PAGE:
I met Vero in 2014, when I arrived in Maine. I remember being pregnant at that time and that was my first reason why her clothing brand Baobab Organics called my attention at the Common Ground Fair ( a celebration of rural living that promotes organically grown Maine produce). When I first started talking to her I noticed her energy was contagious and became curious about this women.
Two years later and just last week, I was able to visit her her home and studio in Waldoboro, Maine. Both her and her husband built this stunning house where you feel totally immersed in the beautiful wood. I was impressed by every detail, especially the stone pizza oven in the kitchen, the heart of the house.
Vero’s studio is nothing how she described over the phone. It’s a beautiful and inspiring work space. Her energy flows around the room while she discovers new colors for her next collection.
Vero was born in Chile and that’s where she met her husband, a native of Maine and so the story goes how a Chilean girl ended up in Maine. Vero was already deeply immersed in the textile world back then. When she moved to Maine and was pregnant with her daughter Sofia, that was when the idea of building her own clothing baby clothing brand was conceived and in 2008 she launched her first design.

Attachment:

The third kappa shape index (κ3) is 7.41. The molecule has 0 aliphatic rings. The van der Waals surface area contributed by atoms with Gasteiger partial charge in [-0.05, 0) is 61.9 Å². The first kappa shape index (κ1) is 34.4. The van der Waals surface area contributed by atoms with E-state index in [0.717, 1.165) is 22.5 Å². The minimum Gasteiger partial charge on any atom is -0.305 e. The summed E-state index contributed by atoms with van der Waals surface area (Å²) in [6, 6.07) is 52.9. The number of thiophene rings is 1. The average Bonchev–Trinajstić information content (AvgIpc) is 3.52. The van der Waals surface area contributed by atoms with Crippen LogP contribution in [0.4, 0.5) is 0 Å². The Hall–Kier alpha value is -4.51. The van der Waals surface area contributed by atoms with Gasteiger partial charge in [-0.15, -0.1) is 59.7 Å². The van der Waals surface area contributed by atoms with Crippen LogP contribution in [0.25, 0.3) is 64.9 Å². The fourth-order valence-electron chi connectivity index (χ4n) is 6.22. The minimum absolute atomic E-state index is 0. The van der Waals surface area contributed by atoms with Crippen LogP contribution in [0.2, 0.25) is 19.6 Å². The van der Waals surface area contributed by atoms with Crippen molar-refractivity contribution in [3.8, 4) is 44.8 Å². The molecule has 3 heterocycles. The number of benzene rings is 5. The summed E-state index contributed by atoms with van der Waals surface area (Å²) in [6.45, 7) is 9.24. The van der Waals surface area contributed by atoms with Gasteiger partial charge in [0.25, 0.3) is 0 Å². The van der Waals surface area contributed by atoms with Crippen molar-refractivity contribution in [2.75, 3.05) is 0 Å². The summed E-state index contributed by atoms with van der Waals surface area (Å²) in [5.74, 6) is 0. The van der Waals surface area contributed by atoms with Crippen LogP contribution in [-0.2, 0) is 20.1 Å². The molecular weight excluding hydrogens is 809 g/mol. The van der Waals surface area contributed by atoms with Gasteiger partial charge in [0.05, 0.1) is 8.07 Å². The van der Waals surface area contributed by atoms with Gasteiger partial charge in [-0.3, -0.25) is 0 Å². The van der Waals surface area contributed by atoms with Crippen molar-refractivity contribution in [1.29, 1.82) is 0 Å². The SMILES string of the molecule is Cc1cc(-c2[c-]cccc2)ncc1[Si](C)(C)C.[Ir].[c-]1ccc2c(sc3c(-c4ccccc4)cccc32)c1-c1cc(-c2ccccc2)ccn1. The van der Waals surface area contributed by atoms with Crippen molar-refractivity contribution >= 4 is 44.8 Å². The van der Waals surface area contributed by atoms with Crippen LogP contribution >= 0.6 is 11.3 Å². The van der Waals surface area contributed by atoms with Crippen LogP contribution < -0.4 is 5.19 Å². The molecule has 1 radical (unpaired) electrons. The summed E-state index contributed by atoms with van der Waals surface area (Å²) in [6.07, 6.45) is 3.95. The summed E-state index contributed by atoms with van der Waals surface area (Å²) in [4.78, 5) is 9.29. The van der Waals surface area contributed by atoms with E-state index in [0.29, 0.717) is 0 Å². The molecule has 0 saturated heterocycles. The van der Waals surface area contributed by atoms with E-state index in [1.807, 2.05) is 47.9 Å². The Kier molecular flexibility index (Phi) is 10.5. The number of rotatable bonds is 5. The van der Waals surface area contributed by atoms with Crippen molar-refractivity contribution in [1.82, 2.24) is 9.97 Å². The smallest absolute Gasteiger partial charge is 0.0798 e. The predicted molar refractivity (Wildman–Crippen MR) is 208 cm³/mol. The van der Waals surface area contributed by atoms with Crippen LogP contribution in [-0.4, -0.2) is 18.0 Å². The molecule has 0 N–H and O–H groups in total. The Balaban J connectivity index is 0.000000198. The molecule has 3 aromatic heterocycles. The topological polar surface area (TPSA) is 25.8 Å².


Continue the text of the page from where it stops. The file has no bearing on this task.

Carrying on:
What was hard back then was the challenge of looking for something environmentally friendly. She felt the need to offer something without the use of pesticides or synthetic fertilizers for the little ones. She said, “there was nothing here in Maine and it was hard to find organic fabrics back then.” Another challenge that Vero faced was the lack of textile workforce. This really stuck with me. I had known that Maine was a keystone in the industrial revolution, but with nearly all the mills closing by moving products overseas, the workforce disappeared.